Conducting a public relations campaign is a great way to reach customers, build your reputation and differentiate your yoga business from others. If you decide to launch your own PR campaign, consider studying some of the books available on the topic, or seek out someone who can give you an overview of the process. A little bit of research and planning can go a long way toward achieving success. Many yoga businesses enthusiastically launch a PR campaign, but compromise their image and effectiveness dramatically by making amateur mistakes. If you want your PR campaign to get off to a good start, avoid these common errors.
1. Treating journalists the same way you treat your customers.
Journalists are interested in fresh ideas and new information they can share with their readers. They are less interested in features and benefits of your products, or actually purchasing your products. When putting together your press materials, focus on what differentiates your products and services from the competition, and why they are important and relevant today. When speaking with journalists, remember that you are selling them on an idea for an article, not your product or company.
2. Starting at the top of the journalistic food chain.
What company wouldn”™t want to have a positive profile in the Wall Street Journal or New York Times? Needless to say, journalists at these top publications are bombarded with pitches from every imaginable source, and are not always eager to take phone calls, especially from sources that don”™t have a well-crafted pitch. You”™ll have much better success if you begin with trade publications in your industry and publications in your local area. Save the top-tier business publications for later.
3. Lavishing journalists with gifts, lunches and other perks.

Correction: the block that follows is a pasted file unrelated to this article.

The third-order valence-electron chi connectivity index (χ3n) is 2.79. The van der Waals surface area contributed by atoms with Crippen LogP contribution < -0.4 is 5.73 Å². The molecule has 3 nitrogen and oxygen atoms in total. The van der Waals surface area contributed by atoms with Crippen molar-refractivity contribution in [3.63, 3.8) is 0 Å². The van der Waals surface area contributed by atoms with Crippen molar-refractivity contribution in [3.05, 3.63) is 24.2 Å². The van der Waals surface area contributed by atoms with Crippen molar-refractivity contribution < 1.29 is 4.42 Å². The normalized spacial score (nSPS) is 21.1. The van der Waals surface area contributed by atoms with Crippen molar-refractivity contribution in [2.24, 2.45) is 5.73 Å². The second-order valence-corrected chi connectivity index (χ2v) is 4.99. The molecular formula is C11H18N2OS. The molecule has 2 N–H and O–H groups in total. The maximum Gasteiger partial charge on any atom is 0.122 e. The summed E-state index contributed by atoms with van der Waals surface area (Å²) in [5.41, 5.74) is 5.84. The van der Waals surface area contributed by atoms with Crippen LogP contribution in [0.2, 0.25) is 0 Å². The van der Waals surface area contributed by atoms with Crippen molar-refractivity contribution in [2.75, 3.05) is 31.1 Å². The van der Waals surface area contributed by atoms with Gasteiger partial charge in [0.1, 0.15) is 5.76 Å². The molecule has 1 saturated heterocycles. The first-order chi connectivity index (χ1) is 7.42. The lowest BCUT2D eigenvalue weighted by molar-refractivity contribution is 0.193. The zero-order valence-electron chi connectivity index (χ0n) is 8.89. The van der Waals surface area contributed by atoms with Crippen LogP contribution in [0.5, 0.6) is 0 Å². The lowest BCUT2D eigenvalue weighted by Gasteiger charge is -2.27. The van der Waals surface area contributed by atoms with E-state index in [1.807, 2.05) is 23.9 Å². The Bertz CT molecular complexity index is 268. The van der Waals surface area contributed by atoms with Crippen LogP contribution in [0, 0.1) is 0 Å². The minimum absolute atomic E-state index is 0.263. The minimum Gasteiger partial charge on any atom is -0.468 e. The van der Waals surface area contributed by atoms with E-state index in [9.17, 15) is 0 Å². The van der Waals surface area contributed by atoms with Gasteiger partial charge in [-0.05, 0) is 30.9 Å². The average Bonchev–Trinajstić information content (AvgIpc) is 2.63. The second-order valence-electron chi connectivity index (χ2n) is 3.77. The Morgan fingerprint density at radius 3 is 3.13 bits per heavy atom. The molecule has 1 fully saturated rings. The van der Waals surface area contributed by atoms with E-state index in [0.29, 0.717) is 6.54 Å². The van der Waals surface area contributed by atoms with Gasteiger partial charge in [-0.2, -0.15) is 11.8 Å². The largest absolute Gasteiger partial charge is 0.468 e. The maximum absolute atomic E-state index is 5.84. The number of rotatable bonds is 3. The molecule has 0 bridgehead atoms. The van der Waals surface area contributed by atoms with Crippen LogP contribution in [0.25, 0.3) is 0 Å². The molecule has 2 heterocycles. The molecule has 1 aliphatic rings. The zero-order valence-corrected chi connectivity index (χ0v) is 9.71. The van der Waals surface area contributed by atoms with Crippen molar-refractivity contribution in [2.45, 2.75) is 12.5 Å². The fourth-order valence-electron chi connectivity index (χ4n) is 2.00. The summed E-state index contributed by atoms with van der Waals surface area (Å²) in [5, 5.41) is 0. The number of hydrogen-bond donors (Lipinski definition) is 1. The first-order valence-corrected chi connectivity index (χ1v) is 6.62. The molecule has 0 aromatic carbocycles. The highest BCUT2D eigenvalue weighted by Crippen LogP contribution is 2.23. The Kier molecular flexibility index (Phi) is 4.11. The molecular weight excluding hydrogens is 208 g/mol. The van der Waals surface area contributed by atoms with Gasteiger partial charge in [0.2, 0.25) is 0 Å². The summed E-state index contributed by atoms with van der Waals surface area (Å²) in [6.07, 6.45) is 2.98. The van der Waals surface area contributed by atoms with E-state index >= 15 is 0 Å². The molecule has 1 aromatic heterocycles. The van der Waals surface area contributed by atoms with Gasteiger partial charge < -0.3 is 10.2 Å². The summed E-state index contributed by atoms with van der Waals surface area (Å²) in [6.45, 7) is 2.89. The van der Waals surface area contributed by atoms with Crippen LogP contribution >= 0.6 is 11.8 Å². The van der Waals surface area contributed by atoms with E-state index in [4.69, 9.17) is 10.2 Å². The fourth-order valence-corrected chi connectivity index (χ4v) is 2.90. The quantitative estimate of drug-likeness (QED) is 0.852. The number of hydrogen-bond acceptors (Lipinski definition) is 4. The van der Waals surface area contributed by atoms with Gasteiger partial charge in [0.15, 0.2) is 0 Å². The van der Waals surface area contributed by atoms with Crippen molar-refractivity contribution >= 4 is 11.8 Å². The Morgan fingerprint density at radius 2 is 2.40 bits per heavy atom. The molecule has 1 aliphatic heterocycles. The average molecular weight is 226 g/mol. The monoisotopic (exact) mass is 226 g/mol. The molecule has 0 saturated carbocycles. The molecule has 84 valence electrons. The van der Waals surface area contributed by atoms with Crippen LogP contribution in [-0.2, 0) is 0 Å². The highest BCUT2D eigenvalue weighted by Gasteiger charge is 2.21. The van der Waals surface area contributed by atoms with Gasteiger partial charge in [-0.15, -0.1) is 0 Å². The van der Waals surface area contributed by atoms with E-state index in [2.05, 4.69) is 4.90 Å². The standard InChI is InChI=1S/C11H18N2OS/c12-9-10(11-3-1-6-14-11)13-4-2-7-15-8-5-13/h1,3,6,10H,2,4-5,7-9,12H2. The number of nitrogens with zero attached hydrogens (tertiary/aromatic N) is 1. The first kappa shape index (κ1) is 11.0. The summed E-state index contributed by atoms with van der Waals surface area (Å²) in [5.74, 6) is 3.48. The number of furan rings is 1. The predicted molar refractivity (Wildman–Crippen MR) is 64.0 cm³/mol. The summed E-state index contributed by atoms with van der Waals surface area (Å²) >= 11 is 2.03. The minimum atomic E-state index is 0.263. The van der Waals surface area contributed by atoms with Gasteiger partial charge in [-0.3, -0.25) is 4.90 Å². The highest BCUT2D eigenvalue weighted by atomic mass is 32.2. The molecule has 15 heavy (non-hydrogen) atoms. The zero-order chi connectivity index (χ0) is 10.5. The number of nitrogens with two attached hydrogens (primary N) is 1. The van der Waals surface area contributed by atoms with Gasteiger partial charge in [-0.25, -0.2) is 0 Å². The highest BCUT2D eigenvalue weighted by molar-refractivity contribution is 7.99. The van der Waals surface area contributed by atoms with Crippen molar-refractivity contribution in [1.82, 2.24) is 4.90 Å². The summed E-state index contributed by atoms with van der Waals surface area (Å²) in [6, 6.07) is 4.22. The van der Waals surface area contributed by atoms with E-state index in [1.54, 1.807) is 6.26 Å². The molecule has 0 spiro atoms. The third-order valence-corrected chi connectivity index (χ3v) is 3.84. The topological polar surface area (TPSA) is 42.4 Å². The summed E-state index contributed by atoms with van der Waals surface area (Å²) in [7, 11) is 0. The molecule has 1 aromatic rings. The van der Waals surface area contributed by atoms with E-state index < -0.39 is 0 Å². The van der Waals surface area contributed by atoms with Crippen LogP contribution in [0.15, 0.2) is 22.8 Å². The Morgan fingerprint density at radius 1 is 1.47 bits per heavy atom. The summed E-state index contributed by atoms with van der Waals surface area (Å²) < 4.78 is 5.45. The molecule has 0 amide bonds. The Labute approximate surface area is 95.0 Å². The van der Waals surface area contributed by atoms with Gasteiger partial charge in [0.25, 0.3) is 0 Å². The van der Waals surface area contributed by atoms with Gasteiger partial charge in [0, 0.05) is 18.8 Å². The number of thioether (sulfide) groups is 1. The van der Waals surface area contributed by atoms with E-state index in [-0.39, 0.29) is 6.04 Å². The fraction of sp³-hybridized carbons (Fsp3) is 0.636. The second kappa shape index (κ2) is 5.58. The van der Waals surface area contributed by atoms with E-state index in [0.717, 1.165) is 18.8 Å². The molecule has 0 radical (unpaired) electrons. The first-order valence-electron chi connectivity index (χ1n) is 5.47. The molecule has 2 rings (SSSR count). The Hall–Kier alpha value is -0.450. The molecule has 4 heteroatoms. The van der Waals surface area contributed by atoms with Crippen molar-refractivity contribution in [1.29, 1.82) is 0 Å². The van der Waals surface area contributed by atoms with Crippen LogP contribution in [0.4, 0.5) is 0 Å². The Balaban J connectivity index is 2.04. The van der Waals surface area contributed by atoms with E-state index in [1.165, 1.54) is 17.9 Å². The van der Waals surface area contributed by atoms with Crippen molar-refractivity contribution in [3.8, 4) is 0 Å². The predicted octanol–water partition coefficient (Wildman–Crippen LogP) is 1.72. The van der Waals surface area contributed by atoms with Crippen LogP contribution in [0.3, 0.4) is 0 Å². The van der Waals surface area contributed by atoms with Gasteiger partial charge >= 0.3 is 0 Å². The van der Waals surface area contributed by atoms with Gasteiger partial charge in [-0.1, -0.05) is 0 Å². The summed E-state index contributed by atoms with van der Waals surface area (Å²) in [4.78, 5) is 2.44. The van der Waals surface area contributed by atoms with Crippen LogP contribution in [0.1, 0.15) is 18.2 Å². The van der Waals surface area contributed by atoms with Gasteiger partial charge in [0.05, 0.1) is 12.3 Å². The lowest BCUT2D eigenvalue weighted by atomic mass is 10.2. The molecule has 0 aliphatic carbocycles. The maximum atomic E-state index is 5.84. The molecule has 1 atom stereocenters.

Gifts and lunches may work with your customers, but they are unlikely to sway most journalists. Many U.S. publications have policies that forbid their staff from accepting gifts over a small dollar value, and American journalists go to great lengths to avoid behavior that has any appearance of bias. With their constant deadlines, journalists rarely have time for leisurely lunches or tee times. A five-minute phone conversation is usually far more effective.
4. Expecting wire services alone to generate press coverage.
Wire distribution services such as Businesswire, Marketwire and PR Newswire are a good way to get your yoga release out to lots of journalists and satisfy SEC fair disclosure requirements. However, due to the volume of release received each day, it”™s unlikely that yours will generate any phone calls or coverage, unless you work for a very large company (Microsoft, Wal Mart, etc.) that the press closely watch. To greatly increase your chances for coverage, email the release to a targeted list of 25 or 50 journalists and follow up with a phone call to each.
5. Calling journalists before sending written materials.
Most journalists prefer to receive story ideas in written press releases, letters, and background documents. They can more easily dissect, categorize, and share ideas with their editor if they are written down. The first question you”™ll likely hear if you reach a journalist over the phone is, “Can you put that in an email and send it to me?” Do your homework and send the materials before you make the call.
6. Writing contributed articles before securing publication.
Contributed articles in trade publications are a great way to show potential customers that you are an expert in your field. However, it”™s a lot of work to write up a crisp 1000+ word trend piece or how-to article, and potentially a waste of time. Each trade publication has its own guidelines for the style, length and technical detail of contributed articles, and many will not accept unsolicited manuscripts. It”™s easier for everyone involved if you write a few paragraphs describing the scope of the article and pitch it to a couple of publications. Once you”™ve got the feedback and a commitment from a publication, then you can write with confidence.
7. Putting all your eggs in the PR basket.
With PR, you make your best pitch to get journalists to write positive stories about your business and products. Unlike advertising and other types of marketing, however, you can”™t control the timing or amount of exposure. For this reason, it”™s wise to use PR as part of a broad marketing campaign that includes a Web site, direct mail or email campaigns, promotions, yoga advertising, channel sales, trade shows, and so on.
Ronald Schmidt, LEED AP is a published author, conference speaker and recipient of the Society for Technical Communication Award. Schmidt is president of the International Association of Business Communicators, Silicon Valley chapter. He can be reached at firstname.lastname@example.org